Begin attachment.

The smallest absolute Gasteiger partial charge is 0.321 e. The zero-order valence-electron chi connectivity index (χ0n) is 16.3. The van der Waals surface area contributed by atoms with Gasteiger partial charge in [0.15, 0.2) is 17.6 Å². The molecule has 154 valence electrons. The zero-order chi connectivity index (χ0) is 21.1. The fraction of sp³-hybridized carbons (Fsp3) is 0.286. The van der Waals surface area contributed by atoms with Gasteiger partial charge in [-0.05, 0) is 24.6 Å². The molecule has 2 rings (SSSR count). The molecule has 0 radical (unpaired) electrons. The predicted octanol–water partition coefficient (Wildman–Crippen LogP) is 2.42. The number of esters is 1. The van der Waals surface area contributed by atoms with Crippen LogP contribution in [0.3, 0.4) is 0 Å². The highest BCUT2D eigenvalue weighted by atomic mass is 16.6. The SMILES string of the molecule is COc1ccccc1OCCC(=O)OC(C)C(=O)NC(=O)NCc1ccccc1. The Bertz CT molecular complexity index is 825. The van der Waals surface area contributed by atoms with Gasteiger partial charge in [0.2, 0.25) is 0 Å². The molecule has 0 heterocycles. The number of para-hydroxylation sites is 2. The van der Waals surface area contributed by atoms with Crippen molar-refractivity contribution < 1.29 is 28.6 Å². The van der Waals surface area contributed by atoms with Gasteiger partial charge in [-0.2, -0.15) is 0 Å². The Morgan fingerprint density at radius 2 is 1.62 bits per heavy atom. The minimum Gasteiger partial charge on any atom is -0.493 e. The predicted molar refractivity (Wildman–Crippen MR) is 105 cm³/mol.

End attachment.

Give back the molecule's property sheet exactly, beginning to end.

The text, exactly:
The smallest absolute Gasteiger partial charge is 0.321 e. The zero-order valence-electron chi connectivity index (χ0n) is 16.3. The van der Waals surface area contributed by atoms with Gasteiger partial charge in [0.15, 0.2) is 17.6 Å². The molecule has 154 valence electrons. The zero-order chi connectivity index (χ0) is 21.1. The fraction of sp³-hybridized carbons (Fsp3) is 0.286. The van der Waals surface area contributed by atoms with Gasteiger partial charge in [-0.05, 0) is 24.6 Å². The molecule has 2 rings (SSSR count). The molecule has 0 radical (unpaired) electrons. The predicted octanol–water partition coefficient (Wildman–Crippen LogP) is 2.42. The number of esters is 1. The van der Waals surface area contributed by atoms with Crippen LogP contribution in [0.3, 0.4) is 0 Å². The highest BCUT2D eigenvalue weighted by atomic mass is 16.6. The SMILES string of the molecule is COc1ccccc1OCCC(=O)OC(C)C(=O)NC(=O)NCc1ccccc1. The Bertz CT molecular complexity index is 825. The van der Waals surface area contributed by atoms with Gasteiger partial charge in [0.2, 0.25) is 0 Å². The molecule has 0 heterocycles. The number of para-hydroxylation sites is 2. The van der Waals surface area contributed by atoms with Crippen molar-refractivity contribution < 1.29 is 28.6 Å². The van der Waals surface area contributed by atoms with Gasteiger partial charge in [-0.2, -0.15) is 0 Å². The Morgan fingerprint density at radius 2 is 1.62 bits per heavy atom. The minimum Gasteiger partial charge on any atom is -0.493 e. The predicted molar refractivity (Wildman–Crippen MR) is 105 cm³/mol.